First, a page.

And along the way, you’ve entered data into portals, clicked on links and uploaded images of various forms of identification.
Asher Polani, executive adviser of healthcare at AU10TIX, told PYMNTS that the demands of this information flow and the many interactions needed between providers and patients across numerous platforms and websites, have shone a spotlight on security vulnerabilities, breaches and the legacy systems that have been in place with providers.
In fact, the June/July Future Of Identity Report shows that 38 percent of individuals are very concerned with how their data are handled, while 43 percent of patients intend to continue to use telemedicine in the near future. Another 45 percent of consumers think telehealth gives them the same level of care they would get from in-person visits.
No matter the ways in which care is provided — virtually or in person — identity verification and payments rendered at the point of care are critical.
But there’s a lack of balance between fluidity and security throughout it all, said Polani.
As he told PYMNTS, healthcare and IT have been on a path of marked growth through the last several years.
“But there’s been a heterogenous environment,” he added, “with legacy systems built 20 or 30 years ago” that simply cannot give hospitals, clinics and individuals the levels of connectivity they desire. “This creates a challenge in terms of access, of how to maintain information and how to store it or disseminate it.”
Providers have a tough time keeping track of it all — and must grapple with the ever-present threat of fraudsters. Weak links give the bad actors points of vulnerability to explore and steal data and even documents.
The great reopening — in which visits are resuming in person, giving rise to a hybrid model of telehealth and brick-and-mortar activity — is only exacerbating the problem.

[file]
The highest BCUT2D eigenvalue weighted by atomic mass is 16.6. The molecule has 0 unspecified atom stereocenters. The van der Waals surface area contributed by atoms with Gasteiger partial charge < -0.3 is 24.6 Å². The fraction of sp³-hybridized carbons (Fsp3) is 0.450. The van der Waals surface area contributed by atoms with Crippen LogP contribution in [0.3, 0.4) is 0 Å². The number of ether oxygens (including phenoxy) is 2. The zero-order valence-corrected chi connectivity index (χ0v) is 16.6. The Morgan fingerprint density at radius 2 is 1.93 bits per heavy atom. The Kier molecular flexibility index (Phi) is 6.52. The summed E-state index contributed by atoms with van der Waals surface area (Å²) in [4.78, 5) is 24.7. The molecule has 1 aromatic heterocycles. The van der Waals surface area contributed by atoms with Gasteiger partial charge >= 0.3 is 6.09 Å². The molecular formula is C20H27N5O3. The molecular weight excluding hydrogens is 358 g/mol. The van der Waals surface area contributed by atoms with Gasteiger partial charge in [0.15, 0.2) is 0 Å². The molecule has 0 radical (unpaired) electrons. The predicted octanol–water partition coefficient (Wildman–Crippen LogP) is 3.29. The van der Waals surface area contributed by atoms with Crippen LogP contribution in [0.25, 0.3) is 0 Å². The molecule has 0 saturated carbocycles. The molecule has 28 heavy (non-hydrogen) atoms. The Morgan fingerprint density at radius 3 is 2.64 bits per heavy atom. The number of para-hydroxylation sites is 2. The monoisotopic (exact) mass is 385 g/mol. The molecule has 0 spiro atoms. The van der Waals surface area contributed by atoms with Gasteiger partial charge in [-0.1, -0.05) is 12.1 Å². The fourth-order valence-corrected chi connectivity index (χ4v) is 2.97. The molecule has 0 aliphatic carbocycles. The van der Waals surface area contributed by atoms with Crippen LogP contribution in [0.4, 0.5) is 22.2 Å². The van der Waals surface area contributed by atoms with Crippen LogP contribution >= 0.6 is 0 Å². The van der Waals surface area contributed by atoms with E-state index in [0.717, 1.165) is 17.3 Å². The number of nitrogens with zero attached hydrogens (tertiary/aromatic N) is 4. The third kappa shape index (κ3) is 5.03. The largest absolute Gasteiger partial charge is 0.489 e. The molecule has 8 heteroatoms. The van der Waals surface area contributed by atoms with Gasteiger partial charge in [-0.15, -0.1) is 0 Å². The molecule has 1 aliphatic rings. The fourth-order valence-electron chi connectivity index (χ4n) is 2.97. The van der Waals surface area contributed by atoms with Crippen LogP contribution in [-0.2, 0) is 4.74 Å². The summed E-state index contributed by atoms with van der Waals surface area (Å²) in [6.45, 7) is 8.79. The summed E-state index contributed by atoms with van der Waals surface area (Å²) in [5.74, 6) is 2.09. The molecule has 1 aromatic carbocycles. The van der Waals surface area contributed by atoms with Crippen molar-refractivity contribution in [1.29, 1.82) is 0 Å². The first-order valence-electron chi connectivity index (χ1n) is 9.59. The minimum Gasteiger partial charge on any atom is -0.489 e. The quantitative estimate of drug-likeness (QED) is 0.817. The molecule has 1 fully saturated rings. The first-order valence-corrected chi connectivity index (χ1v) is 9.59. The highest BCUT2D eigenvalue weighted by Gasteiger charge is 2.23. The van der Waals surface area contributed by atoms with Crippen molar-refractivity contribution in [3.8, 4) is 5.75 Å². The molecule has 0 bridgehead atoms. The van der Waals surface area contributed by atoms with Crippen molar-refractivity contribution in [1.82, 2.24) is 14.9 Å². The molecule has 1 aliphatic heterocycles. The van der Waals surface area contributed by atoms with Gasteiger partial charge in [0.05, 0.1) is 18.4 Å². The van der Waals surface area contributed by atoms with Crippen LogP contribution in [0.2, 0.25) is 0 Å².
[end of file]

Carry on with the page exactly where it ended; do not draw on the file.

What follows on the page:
Thus, there arise some existential questions, such as whether old-school usernames and passwords are sufficient anymore. Polani told PYMNTS there are justifiable concerns about personal identities and the security of information — and the answer may lie in data-powered solutions that can protect this valuable information.
As he said, “the idea of verifying the documents that you hold is an authentic one. Using a camera and a vision technique actually to identify and verify that you are really the person that we would like to give the service to whether you are local or remote is of great importance.”
The challenge lies in addressing the far-flung, disparate systems that can be found across the healthcare ecosystem. But as Polani said, “You can’t change the topology overnight. There are limitations of budget, capacity management, additional resources.” Providers must weigh whether to invest in tech overhauls or whether to build new clinics.
At some point, regulators are going to need to step in and mandate the verification and authentication methodologies that are most effective, he said. He pointed to solutions on offer from firms like AU10TIX that authenticates on a forensic level formal IDs, associate and seamlessly extract information from your formal IDs, complement them with images and other credentials, that taken together, can help construct an uncopiable identity.
“It’s not a user ID and a password that can be stolen by somebody and be copied or can be hacked,” he said. “It’s you — and nobody can copy this ‘you.’”
Along the way, the continuum of care can be improved, as the inefficiencies of spelling mistakes or lost statements are rendered moot.
“We don’t need you to type, we don’t need you to say anything; just present your ID and face, and that’s that,” he said. “The healthcare system is going through a revolution. It’s a question of priorities and security and accessibility. These are the top priorities.”